There’s a lot of people moving in turtle speed right now, just waiting for things to get back to normal speed. My life feels like I’m behind a slowpoke on the road, and I have no way of getting back up to speed. I’m just sitting there waiting, and because I’m sitting more, my muscles are shortening and becoming tighter. If I stay in this position too long, I’ll start to lose my mobility and may not be able to do my normal daily activities once normal comes back around.
An excellent solution to this problem is to get out of the chair and stretch. Stretching makes us more flexible and less prone to injuries, maintains our elasticity in our muscles, and gives us a wider range of motion in our joints. Flexibility makes life better.
As a fitness trainer, I’m often asked about muscle cramps and how to help relieve them, especially night time leg cramps. Research shows a variety of things can cause night-time leg cramps, like too much exercise, standing on a hard surface for too long, muscle overuse, flat feet, sitting for too long, an awkward leg position during sleep, not enough potassium or calcium, being dehydrated, certain medicines like antipsychotics, birth control pills, diuretics, statin drugs, steroids, diabetes and thyroid disease (Stretching Anatomy, 2nd edition, Nelson & Kokkonen). Stretching can quickly reduce the cramping, so it’s important to make stretching a daily habit.
A regular stretching program can reduce muscle soreness, provide more efficient muscular movements, prevent some lower back pain, improve appearance and self-image, improve our body alignment, and posture. Static stretching (without moving) is the most common way to stretch, and it involves holding the stretched muscle for a period of time (usually 5 -30 seconds). You can get the most benefit when you do static stretches a few times a week at the end of your exercise session.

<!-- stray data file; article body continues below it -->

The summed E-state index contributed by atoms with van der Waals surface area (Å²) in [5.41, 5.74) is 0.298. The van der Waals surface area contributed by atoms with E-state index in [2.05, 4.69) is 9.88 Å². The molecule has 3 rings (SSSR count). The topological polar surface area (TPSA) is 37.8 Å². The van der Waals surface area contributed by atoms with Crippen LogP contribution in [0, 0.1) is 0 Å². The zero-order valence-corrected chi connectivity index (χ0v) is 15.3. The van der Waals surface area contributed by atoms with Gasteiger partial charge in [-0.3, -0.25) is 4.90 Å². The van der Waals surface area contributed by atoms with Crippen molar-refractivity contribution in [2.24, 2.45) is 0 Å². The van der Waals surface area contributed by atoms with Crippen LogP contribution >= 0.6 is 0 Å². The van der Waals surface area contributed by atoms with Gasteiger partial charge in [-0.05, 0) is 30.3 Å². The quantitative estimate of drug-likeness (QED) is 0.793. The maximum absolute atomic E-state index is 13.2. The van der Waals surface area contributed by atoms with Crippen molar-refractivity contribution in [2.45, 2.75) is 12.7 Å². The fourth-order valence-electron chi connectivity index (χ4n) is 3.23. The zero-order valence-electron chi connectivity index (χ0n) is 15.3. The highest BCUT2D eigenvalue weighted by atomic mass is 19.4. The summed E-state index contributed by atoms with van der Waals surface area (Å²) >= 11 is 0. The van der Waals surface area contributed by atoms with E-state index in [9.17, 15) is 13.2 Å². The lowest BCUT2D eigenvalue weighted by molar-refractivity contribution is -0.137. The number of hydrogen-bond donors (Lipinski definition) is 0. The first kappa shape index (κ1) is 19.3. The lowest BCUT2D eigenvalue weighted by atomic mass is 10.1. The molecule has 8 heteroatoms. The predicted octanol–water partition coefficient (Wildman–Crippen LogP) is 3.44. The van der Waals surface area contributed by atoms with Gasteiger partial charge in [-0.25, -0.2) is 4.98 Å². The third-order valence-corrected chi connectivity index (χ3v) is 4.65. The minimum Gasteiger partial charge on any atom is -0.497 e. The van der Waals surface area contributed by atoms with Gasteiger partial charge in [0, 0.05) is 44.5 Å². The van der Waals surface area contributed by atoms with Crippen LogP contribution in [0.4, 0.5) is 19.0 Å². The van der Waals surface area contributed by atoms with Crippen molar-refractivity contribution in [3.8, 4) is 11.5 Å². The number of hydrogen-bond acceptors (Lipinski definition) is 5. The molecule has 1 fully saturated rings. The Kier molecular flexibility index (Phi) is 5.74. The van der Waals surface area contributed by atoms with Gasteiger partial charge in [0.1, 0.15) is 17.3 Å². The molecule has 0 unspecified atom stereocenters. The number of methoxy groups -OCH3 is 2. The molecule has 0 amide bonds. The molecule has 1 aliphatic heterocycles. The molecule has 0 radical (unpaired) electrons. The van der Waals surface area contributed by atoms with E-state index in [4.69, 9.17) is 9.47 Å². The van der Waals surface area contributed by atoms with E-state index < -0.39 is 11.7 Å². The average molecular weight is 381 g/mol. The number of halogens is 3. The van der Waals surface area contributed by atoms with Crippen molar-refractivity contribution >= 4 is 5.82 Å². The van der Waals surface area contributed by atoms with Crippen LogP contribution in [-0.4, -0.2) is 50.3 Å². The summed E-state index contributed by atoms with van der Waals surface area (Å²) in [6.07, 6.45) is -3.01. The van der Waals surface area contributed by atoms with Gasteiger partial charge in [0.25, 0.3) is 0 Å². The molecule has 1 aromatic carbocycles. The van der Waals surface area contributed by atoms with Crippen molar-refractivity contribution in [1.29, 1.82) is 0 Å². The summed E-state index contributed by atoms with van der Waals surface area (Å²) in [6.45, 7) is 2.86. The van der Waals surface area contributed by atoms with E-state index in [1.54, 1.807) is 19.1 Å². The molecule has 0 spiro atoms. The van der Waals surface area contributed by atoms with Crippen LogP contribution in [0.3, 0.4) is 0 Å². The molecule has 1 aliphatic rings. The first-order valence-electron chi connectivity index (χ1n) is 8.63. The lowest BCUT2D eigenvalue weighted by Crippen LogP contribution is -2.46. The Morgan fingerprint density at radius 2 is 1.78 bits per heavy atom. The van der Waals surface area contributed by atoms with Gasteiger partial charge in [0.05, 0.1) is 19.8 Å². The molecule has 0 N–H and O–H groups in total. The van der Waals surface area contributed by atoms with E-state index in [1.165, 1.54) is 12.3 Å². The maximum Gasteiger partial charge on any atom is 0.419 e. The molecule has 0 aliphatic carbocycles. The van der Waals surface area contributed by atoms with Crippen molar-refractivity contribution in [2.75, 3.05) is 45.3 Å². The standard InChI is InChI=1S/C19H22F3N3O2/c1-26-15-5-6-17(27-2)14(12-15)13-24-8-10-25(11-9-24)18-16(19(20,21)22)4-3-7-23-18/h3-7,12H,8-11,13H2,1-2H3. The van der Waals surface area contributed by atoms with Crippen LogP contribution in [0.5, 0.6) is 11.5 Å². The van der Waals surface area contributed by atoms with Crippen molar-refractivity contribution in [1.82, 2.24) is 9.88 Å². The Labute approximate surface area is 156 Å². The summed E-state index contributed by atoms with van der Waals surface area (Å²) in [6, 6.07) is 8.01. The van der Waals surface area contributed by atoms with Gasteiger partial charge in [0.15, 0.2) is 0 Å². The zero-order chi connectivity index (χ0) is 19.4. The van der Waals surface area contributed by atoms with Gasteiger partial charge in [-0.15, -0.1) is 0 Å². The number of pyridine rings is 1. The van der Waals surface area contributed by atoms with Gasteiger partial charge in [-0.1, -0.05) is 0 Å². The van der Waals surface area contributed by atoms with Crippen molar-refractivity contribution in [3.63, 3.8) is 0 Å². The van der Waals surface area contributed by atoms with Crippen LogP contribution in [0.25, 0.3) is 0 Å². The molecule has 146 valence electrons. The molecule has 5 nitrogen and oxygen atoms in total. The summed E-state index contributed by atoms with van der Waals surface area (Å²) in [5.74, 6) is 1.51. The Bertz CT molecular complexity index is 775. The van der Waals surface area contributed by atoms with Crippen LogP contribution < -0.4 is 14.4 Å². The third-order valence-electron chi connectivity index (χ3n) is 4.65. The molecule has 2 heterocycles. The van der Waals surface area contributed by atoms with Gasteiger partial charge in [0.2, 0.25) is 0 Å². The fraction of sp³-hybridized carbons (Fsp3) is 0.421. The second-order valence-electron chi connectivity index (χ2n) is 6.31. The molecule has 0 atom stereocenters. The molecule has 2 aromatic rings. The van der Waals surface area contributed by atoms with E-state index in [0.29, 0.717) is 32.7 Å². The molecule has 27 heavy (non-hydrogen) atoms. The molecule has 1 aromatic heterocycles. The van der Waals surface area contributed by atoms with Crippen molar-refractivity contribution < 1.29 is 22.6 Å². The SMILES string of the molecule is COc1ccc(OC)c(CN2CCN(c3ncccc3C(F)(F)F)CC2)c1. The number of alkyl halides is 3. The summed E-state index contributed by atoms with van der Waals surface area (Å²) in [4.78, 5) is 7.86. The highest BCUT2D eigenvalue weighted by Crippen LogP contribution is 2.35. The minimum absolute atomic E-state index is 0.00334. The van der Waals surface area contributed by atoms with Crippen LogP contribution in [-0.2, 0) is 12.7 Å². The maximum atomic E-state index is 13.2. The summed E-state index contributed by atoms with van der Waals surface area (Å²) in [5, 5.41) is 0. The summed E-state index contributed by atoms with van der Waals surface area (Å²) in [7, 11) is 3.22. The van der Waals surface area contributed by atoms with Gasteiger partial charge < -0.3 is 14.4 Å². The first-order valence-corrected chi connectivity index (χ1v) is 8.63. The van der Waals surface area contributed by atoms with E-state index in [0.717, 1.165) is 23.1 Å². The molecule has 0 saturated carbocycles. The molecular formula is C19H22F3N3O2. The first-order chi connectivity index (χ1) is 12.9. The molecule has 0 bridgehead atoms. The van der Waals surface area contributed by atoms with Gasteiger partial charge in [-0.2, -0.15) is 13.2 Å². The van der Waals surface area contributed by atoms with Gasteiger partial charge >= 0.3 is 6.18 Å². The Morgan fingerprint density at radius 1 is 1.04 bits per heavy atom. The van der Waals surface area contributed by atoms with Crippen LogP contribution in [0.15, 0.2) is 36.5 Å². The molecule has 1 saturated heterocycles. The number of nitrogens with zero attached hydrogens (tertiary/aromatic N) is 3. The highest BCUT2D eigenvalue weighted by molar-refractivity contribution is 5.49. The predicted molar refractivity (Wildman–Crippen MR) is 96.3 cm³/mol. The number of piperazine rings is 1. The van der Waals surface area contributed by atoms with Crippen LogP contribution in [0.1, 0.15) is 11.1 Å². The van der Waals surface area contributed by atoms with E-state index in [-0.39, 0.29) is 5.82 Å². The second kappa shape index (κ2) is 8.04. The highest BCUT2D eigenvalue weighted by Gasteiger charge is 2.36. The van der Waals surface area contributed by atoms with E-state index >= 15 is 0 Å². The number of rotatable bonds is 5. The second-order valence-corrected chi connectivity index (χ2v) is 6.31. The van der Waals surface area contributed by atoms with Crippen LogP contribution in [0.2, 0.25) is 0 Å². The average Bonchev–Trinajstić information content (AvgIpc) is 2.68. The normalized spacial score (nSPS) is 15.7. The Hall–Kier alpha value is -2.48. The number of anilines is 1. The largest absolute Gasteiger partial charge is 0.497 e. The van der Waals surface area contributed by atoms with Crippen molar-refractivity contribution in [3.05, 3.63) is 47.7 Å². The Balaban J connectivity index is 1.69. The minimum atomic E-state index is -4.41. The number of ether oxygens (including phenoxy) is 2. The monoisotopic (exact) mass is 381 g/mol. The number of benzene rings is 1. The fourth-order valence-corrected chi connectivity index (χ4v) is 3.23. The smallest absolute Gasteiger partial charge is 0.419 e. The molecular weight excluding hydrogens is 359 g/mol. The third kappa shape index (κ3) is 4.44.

Stretching 20 to 40 minutes each day can also help control blood sugar levels for people with diabetes. When we hold a stretch for 30 seconds, it allows the sugar to move from the blood and into the muscles, increasing blood flow. Here’s a five-step guide to follow when stretching to reduce blood sugar (Stretching Anatomy).
- Hold the stretch position for 30 to 40 seconds.
- Rest for 15 seconds between stretches.
- Repeat each stretch four times.
- Use a light pain sensation intensity level.
- Stretch one area of the body four times then go to the opposite side (example: left leg first then right leg)
Time to get up and stretch out! Here’s to you being ready to go when things get back to normal.
Jonathan Souder is the Fitness Director at Manor House, an Acts Retirement-Life Community in Seaford, Delaware. This column appeared in the May 7, 2020 edition of the Seaford Star.